Sullivan Presses for Improved Fishery Disaster Declaration and Relief Process
WASHINGTON, DC – Today, the Senate Commerce, Science, and Transportation Committee held a hearing titled, “Fishery Failures: Improving the Disaster Declaration and Relief Process” to examine federal and stakeholder perspectives on the fishery disaster process and how those disasters impact local communities. The hearing also examined recent and pending disaster declarations and how the process for both declaration and relief could be improved.
Before asking his questions, Senator Dan Sullivan (R-AK), a member of the committee, referenced a decision made earlier in the day by Secretary of Commerce Wilbur Ross who determined that a fishery resource disaster occurred in the Gulf of Alaska Pacific cod and Chignik sockeye salmon fisheries in 2018. This announcement clears the way for Congress to appropriate funds in response.
During the hearing, Sullivan had the opportunity to introduce two Alaska witnesses, Rachel Baker, Deputy Commissioner of the Alaska Department of Fish and Game, and Chris Oliver, Director of the National Marine Fisheries Service at the National Oceanic and Atmospheric Administration.
Senator Sullivan asked both NOAA Assistant Administrator Oliver and ADF&G Deputy Commissioner Baker about how to make the process for fishery disaster relief more responsive, so that Alaska fishermen do not have to wait years to receive aid, as was the case with the recent 2016 Gulf of Alaska pink salmon disaster.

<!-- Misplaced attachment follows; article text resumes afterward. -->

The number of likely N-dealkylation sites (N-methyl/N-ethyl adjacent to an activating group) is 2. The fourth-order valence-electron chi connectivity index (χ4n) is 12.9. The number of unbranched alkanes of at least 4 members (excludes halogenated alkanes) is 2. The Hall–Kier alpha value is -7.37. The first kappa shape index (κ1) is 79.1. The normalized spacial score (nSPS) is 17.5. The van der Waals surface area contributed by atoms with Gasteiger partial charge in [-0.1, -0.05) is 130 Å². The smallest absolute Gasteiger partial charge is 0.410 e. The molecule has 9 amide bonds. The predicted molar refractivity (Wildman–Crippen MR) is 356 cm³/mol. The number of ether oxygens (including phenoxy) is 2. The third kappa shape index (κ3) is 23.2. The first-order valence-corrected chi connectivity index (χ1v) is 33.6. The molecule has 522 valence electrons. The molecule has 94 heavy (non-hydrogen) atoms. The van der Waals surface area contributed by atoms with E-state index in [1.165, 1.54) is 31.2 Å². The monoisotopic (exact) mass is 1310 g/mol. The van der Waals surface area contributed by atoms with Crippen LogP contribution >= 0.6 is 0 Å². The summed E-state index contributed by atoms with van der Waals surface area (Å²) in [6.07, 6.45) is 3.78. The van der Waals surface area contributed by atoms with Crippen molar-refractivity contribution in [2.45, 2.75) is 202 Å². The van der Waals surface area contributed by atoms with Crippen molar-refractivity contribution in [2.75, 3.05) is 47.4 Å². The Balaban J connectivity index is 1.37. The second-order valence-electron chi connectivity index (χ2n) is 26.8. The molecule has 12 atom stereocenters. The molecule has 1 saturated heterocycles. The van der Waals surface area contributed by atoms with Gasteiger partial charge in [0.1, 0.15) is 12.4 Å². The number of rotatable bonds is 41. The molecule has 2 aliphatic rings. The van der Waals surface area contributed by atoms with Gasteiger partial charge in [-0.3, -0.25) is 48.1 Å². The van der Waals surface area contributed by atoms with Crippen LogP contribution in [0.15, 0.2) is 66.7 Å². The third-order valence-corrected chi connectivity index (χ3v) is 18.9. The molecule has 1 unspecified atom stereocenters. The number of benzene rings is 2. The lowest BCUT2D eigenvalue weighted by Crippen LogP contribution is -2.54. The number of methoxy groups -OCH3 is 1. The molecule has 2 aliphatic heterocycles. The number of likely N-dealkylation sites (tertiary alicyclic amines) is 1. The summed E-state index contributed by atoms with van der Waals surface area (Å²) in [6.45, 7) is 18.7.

“We do need firmer guidelines,” Oliver said. “I think if we have clearer direction to people that are requesting determination as to what information we need to start that determination, that could save some time. If you put strict timelines on us [and] our process, that will force us to get our work done quicker.”
ADF&G Deputy Commissioner Baker reinforced much of Oliver’s answer, while highlighting the important role of research in improving the relief process.
“We feel like [research] is a fundamental eligible use to help our ability to prevent those fishery disasters and commercial fishery failures in the future,” Baker said. “It’s really a component part to try to get to the root cause and help us establish fishery management measures that will help us avoid those disasters in the future.”
Sullivan also addressed the status of the Pebble Mine draft Environmental Impact Statement (EIS) during the hearing:
“I think for the Alaskans, it’s important, it’s critical as the permitting process moves forward that science, not politics, drives the federal government agency decision-making. I think Senator Cantwell alluded to that. I have certainly encouraged the federal agencies here to get out to Alaska to hear directly from the people in the state, including in Bristol Bay, which they did this summer. I’m sure you saw, but the EPA and the Department of the Interior recently submitted comments to the Corps’ draft EIS and many of their comments were highly critical of the draft EIS. The burden of proof is now on Pebble and the Corps to substantially address these concerns based on science as required by federal law. This is a high bar and, as I’ve repeatedly said, we can’t trade one resource for another in that region and that’s an important issue I just wanted to mention to our Alaska witnesses.”
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